March 30, 2012 / 5:05 PM / 6 years ago

Mississippi allows Southern Co to continue building coal plant

* Commission says delaying plant not in public interest

* Utility has spent more than $1.1 billion so far

* Opponents argued there abundant natural gas

March 30 (Reuters) - Mississippi utility regulators on Friday issued a temporary certificate to allow a unit of Southern Co to continue building an $2.8 billion coal-gasification power plant in the state despite a court ruling that overturned the existing certificate issued in 2010.

With only two days meeting notice and no discussion, the Mississippi Public Service Commission voted 2-1 to allow Southern Co’s smallest utility, Mississippi Power, to keep building the 582-megawatt integrated gasification combined-cycle (IGCC) power plant in Kemper County, according to the commission order obtained by Reuters.

The order, supported by commissioner chairman Leonard Bentz and commissioner Lynn Posey, stated that the halting the project would lead to “unnecessary costs” that would cause substantial injury to the utility and its customers.

“The commission finds that avoiding unnecessary costs is in the public interest; and that allowing the Kemper Project to proceed at this stage serves the public interest,” the order states.

Commissioner Brandon Presley who has consistently opposed the Kemper project for its high price tag and untried technology called the action to issue a temporary certificate “squarely contrary to state law.”

In a dissenting opinion, Presley said the order “totally misinterprets” the state statute “to Mississippi Power’s advantage and to the detriment of MPC’s customers.”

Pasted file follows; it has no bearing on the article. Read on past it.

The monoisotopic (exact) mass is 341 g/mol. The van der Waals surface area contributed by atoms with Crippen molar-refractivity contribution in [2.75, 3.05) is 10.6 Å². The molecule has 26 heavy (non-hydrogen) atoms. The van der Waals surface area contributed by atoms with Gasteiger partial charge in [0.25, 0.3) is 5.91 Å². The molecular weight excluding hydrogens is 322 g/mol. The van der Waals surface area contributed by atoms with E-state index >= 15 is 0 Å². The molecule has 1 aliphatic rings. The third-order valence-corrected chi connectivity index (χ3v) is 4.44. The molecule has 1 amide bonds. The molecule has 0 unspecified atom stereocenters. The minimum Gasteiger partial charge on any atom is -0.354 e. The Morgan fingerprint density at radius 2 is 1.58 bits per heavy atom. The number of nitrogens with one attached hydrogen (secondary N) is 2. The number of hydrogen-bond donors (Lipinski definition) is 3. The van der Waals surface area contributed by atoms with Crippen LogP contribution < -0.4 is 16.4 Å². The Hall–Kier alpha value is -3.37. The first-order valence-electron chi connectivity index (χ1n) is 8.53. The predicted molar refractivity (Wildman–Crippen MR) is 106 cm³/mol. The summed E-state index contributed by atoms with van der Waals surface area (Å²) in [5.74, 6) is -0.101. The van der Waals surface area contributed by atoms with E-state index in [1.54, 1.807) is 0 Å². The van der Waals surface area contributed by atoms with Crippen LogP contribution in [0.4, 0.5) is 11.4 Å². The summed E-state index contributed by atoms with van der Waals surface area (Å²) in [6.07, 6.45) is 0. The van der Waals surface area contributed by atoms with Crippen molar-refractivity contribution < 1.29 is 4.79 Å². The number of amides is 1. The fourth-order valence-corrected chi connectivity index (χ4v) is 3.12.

“It’s an absolute bailout of Mississippi Power,” said Louie Miller, director of the Sierra Club in Mississippi which successfully challenged the Kemper certificate in state court.

Miller suggested that Mississippi Power customers would be better served if the plant were converted to run natural gas rather than lignite as gas prices have fallen dramatically since Kemper County was proposed several years ago.

According to state filings, Mississippi Power has spent more than $1.1 billion on the Kemper County IGCC plant so far. It is expected to begin producing power in 2014. The utility has less than 200,000 customers.

The Kemper certificate, issued by the PSC in May 2010, was thrown into doubt earlier this month when the Mississippi Supreme Court ruled 9-0 that the commission failed to show evidence that the plant would benefit the utility’s customers as required by state law. The court sent the case back to the PSC.

Mississippi Power did not immediately respond to a call for comment on Friday.

Kemper opponents, including independent power producers, said Mississippi Power could only justify customer savings by using a long-term, high-priced gas scenario that did not take into account the abundant supply of gas from shale-rock formations.

IGCC technology heats coal to convert it into a synthesis gas that is processed to remove numerous pollutants before being sent to a traditional combined-cycle power plant to produce electricity.

Kemper was designed to showcase a gasification technology developed by Southern Co to burn Mississippi lignite and had support from state economic development groups and then-Governor Haley Barbour.

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